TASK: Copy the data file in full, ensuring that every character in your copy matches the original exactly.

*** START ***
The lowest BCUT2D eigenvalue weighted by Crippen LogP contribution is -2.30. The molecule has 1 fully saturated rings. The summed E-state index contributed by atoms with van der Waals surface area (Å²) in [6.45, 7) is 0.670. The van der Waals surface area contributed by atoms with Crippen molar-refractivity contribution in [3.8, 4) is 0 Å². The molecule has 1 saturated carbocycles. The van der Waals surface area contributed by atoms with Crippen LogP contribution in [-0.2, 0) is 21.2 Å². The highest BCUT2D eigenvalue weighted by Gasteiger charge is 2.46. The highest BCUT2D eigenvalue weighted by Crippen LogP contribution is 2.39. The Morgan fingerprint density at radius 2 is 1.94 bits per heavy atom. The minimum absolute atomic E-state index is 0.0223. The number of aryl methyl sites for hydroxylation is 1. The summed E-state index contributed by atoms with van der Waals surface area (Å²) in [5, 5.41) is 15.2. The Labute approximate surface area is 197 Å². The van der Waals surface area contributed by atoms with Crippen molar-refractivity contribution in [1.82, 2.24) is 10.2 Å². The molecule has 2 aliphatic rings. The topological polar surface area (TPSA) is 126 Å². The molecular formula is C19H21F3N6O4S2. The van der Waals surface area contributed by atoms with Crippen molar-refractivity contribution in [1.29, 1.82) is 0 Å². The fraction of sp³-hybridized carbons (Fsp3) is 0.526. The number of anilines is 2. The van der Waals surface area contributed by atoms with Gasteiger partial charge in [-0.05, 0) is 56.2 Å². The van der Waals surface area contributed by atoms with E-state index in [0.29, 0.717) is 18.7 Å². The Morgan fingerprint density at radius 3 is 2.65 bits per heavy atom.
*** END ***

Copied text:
The lowest BCUT2D eigenvalue weighted by Crippen LogP contribution is -2.30. The molecule has 1 fully saturated rings. The summed E-state index contributed by atoms with van der Waals surface area (Å²) in [6.45, 7) is 0.670. The van der Waals surface area contributed by atoms with Crippen molar-refractivity contribution in [3.8, 4) is 0 Å². The molecule has 1 saturated carbocycles. The van der Waals surface area contributed by atoms with Crippen LogP contribution in [-0.2, 0) is 21.2 Å². The highest BCUT2D eigenvalue weighted by Gasteiger charge is 2.46. The highest BCUT2D eigenvalue weighted by Crippen LogP contribution is 2.39. The Morgan fingerprint density at radius 2 is 1.94 bits per heavy atom. The minimum absolute atomic E-state index is 0.0223. The number of aryl methyl sites for hydroxylation is 1. The summed E-state index contributed by atoms with van der Waals surface area (Å²) in [5, 5.41) is 15.2. The Labute approximate surface area is 197 Å². The van der Waals surface area contributed by atoms with Crippen molar-refractivity contribution in [1.82, 2.24) is 10.2 Å². The molecule has 2 aliphatic rings. The topological polar surface area (TPSA) is 126 Å². The molecular formula is C19H21F3N6O4S2. The van der Waals surface area contributed by atoms with Crippen molar-refractivity contribution in [1.29, 1.82) is 0 Å². The fraction of sp³-hybridized carbons (Fsp3) is 0.526. The number of anilines is 2. The van der Waals surface area contributed by atoms with Gasteiger partial charge in [-0.05, 0) is 56.2 Å². The van der Waals surface area contributed by atoms with E-state index in [0.29, 0.717) is 18.7 Å². The Morgan fingerprint density at radius 3 is 2.65 bits per heavy atom.